Q: Do you have a lesson that life has taught you and you would like to share?

A: es, I learnt that we don't always get what we want, even if we worked so hard for it. You have to be humble, even if it means that you have to try all over again, every single day!!! Even if it means that you start from the bottom again and again and again until you achieve and you reach the place that you aspired. It taught me that the law of attraction is true, that when you run after something and you work so hard for it, even if you failed countless times, you will eventually reach. It also taught me that being honest and transparent is the easiest way to reach and connect with people, the crowd a power that can help raise you up or bring you down.

Q: Name a project, a foundation or a person in your country that you think is doing great work in helping improve other people's lives!

A: I think two foundations come to mind, this doesn't mean that they are really wonderful, what I know is very superficial but I find it helpful for people:

  1. YMCA NGO, they are the leading, actually the only organization that is solely responsible for the distribution of chronic drugs all over the countries PHCC's on time. They also played a role called micro-loans they provide for small businesses and help gather a small amount of money almost 3000$ for the winning project.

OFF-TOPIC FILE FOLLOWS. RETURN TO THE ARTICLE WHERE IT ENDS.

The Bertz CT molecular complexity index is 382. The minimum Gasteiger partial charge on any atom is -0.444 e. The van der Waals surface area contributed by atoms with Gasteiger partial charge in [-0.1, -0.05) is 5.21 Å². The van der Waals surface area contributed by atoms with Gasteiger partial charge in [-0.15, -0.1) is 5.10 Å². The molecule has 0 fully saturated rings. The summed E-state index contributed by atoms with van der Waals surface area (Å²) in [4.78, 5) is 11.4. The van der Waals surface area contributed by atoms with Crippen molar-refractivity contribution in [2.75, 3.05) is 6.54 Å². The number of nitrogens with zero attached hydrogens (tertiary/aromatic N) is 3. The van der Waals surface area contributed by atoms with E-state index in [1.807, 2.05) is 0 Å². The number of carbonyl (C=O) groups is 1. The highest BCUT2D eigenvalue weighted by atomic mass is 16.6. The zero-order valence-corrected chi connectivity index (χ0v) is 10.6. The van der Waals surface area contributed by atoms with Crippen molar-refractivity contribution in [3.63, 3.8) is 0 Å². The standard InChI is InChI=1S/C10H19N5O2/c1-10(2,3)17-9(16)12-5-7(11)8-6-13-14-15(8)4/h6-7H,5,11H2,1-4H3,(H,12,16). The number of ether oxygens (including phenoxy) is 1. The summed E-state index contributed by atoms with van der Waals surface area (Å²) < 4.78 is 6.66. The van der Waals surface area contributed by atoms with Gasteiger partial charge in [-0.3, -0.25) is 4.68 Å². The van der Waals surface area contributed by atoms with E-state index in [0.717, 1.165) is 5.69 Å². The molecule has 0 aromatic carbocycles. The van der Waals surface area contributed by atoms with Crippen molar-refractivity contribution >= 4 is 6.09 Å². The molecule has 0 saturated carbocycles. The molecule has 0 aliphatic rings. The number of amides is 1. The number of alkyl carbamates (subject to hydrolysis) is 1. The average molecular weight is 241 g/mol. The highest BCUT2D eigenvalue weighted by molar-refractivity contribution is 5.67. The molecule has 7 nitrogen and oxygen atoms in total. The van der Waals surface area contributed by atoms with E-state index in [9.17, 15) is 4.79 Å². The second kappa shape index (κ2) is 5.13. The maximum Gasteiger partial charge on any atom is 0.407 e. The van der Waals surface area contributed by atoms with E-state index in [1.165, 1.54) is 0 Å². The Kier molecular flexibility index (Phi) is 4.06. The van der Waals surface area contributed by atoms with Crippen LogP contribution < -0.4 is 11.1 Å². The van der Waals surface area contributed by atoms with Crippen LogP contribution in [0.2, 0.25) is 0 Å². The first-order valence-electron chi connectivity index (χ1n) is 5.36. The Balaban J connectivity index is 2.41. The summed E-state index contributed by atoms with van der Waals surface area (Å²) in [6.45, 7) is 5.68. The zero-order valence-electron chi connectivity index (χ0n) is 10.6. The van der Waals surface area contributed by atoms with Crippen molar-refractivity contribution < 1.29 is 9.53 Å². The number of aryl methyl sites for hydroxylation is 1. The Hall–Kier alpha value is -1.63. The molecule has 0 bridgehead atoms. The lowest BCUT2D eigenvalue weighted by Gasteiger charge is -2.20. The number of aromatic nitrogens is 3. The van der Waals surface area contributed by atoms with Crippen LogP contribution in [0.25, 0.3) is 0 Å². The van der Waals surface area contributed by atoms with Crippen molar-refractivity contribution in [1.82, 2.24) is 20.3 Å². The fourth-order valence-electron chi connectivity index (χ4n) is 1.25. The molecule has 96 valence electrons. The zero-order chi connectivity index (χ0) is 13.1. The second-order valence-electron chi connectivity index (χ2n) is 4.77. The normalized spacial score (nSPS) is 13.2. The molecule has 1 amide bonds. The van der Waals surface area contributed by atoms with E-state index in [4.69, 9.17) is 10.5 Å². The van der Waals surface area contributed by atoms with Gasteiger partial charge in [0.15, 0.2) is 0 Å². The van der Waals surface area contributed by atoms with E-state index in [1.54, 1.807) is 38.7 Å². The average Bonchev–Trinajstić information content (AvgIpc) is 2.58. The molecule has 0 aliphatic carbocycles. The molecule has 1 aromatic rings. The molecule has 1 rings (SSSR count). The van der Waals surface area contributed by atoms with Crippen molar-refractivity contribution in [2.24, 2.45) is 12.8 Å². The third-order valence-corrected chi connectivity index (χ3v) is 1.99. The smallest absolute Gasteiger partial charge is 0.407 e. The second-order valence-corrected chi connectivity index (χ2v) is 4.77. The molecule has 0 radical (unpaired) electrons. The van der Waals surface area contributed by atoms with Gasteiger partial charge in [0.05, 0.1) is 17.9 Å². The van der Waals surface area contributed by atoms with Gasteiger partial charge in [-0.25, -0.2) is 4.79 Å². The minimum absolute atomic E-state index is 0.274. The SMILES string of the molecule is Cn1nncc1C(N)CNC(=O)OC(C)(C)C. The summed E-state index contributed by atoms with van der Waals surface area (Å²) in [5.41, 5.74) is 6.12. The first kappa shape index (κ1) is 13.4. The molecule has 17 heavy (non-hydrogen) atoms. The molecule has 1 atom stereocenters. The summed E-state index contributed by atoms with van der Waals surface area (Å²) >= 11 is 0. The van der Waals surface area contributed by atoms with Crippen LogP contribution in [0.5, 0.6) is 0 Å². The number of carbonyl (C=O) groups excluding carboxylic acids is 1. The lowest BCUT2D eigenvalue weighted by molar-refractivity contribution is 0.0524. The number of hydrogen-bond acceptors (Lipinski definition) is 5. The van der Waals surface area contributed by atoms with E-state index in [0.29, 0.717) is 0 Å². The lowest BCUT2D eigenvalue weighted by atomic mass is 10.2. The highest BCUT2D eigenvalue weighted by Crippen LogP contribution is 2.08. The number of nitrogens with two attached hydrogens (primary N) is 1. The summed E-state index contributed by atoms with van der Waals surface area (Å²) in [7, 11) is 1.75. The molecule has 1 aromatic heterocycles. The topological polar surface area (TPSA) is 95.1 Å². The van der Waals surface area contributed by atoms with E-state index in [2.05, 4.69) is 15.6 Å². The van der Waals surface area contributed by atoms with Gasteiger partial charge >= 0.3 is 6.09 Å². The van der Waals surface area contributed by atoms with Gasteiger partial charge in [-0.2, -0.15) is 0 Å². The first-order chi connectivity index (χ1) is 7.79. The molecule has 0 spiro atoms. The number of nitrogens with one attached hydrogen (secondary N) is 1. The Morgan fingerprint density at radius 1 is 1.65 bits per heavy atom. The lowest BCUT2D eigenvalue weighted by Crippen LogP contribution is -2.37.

2. ArcenCiel they are an NGO that provides services for people with difficulties, and the staff they have in their NGO is 50% of people with difficulties.

Q: What are some of the challenges that women in your country face and what efforts are made towards gender equality?

A: Challenges:

  1. Equal pay
  2. Emotional, Physical and Sexual harassment in the workplace
  3. Women don't compromise high levels positions
  4. Lack of policies that supports women's rights
  5. Child marriage
  6. Intimate partner violence is very high ad a taboo in this country. 

As for the efforts towards gender equality, efforts are still very few, however the child marriage law has been moved and child marriage   is taking great attention on the political level and civil level too.

Q: Share with us a phrase, a poem or a story that you love or you find interesting!

A: “Stop acting so small. You are the universe in ecstatic motion.” ― Rumi

Q: Tell us one thing that you have learned from your mentor.

A: I have learned from my wonderful mentor how to sell my ideas and how to move from a neat idea to an implemented project and a possible growing venture. I moved from theories to implementation, through her help and guidance.